Q From Steve Cohen, Virginia, USA: Could you please tell me what the expression play Kilkenny cats means?
A I know it in the form fight like Kilkenny cats. This refers to an old story about two cats that fought to the death and ate each other up so that only their tails were left. It’s a battle that goes on until both sides have been destroyed, an all-out, no-holds-barred fight to the finish. It’s often used figuratively of two people who are vehemently opposed in attitudes or opinions to the extent that they will never agree and will spark fire off each other whenever they meet.
The idea has been summed up in this limerick:
There once were two cats from Kilkenny
Each thought there was one cat too many.
So they fought and they fit
And they scratched and they bit
And instead of two cats, there ain't any!
(You may, incidentally, like to note the use here of fit, the dialectal past tense of fight.)
Where the expression comes from in one sense is easy enough: everyone’s agreed that it refers to the ancient town of Kilkenny, on the River Nore in south-east Ireland. There are three stories in modern books about how the expression grew up in connection with the town; all of them repeat submissions to the British publication Notes & Queries in the Victorian period.
One version was told in detail in Notes & Queries in 1864. This said it was the result of the stationing of a group of German soldiers in Kilkenny, either during the revolution of 1798 or possibly that of 1803. To relieve the boredom in barracks, soldiers would tie two cats together by their tails, hang them over a washing line and leave them to fight. One day an officer was alerted by the caterwauling and the look-out man failed to give warning of his approach in time. In great haste, a soldier cut off the cats’ tails to let them escape, but wasn’t able to hide the evidence left behind. The officer was told blandly that two cats had been fighting each other so savagely it had proved impossible to separate them and that they had fought so desperately that they had devoured each other, with the exception of their tails.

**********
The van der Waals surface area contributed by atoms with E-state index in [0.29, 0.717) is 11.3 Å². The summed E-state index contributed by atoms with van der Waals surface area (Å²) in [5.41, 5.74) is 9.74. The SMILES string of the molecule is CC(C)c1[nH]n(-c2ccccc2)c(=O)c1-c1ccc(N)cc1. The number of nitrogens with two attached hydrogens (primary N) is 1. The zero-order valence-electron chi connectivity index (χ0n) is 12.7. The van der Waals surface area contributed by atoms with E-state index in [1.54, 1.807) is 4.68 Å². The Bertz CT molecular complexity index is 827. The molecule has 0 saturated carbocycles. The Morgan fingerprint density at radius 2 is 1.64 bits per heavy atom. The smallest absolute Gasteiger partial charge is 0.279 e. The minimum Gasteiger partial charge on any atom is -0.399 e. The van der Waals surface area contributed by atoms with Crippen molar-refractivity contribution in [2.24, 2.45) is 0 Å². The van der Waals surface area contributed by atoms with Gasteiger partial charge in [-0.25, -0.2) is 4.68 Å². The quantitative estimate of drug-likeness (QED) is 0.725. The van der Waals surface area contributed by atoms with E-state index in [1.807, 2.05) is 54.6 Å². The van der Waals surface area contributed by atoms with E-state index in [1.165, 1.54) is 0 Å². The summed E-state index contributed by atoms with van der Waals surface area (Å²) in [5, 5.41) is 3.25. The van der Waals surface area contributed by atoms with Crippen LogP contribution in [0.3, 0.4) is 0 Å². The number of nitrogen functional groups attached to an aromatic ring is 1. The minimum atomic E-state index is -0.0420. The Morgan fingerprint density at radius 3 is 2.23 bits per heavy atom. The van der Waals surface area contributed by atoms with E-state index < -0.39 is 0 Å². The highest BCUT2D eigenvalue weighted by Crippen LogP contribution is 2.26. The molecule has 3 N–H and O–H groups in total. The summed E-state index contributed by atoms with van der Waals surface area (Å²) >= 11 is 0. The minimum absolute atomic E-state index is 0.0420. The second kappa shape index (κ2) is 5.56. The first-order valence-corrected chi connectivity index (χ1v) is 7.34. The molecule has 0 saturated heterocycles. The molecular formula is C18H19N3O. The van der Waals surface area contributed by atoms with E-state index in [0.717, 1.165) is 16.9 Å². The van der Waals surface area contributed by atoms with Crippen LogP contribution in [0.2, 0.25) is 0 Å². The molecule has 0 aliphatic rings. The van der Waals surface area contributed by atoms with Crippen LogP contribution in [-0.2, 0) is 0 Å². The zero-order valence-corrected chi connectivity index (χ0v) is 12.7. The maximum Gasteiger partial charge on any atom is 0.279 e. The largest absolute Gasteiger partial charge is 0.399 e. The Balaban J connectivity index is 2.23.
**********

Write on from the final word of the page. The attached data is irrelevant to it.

A second story is even more clearly fiction, since it refers to a legendary battle on a plain near Kilkenny, supposedly sometime in the eighteenth century, between a thousand cats of that city and a thousand cats that had gathered from all other parts of the island. This left the field of battle strewn with dead moggies, they having fought so viciously that they had all killed each other. This may be a parable based on dissents of the period between the people of the Kilkenny area and other parts of Ireland.
Another entry, in an issue dated 1850, argues that it may indeed be a kind of parable, but one based in factional disputes in Kilkenny between the fourteenth and seventeenth centuries. The town then was divided into two townships called Irishtown and Englishtown, a situation that wasn’t uncommon in a country occupied for so long by the English. For religious, cultural and political reasons there were deep divisions between the two groups. These were made worse, the writer said, because the rights and duties of the two townships hadn’t been made clear by statute. This led to three centuries of dispute between the rival municipal bodies that ended in beggaring both of them.
Nobody seems to have added anything to these entries in the 150 years since. If I had to plump for a story, I’d point to the last of these, which seems rather more plausible. But, as so often, in the absence of evidence, we can only guess.
Search World Wide Words
Recently added or updated
Gibberish; You snowing me?; Chi-ike; Salop; Hairy eyeballs; Broom-squire; Latrinalia; Charon; True blue; Nakation; Hands off?; Who coined forecast?; Vigintillion; Hingle; Bookaneer; Pig sick; Adimpleate; Deodand; Ilk; Fowler’s Modern English Usage; Skint; Vellichor; Galoot; Crizzling; Caparisoned.
Support World Wide Words!
Donate via PayPal. Select your currency from the list and click Donate.
Buy from Amazon and get me a small commission at no cost to you. Select your preferred site and click Go!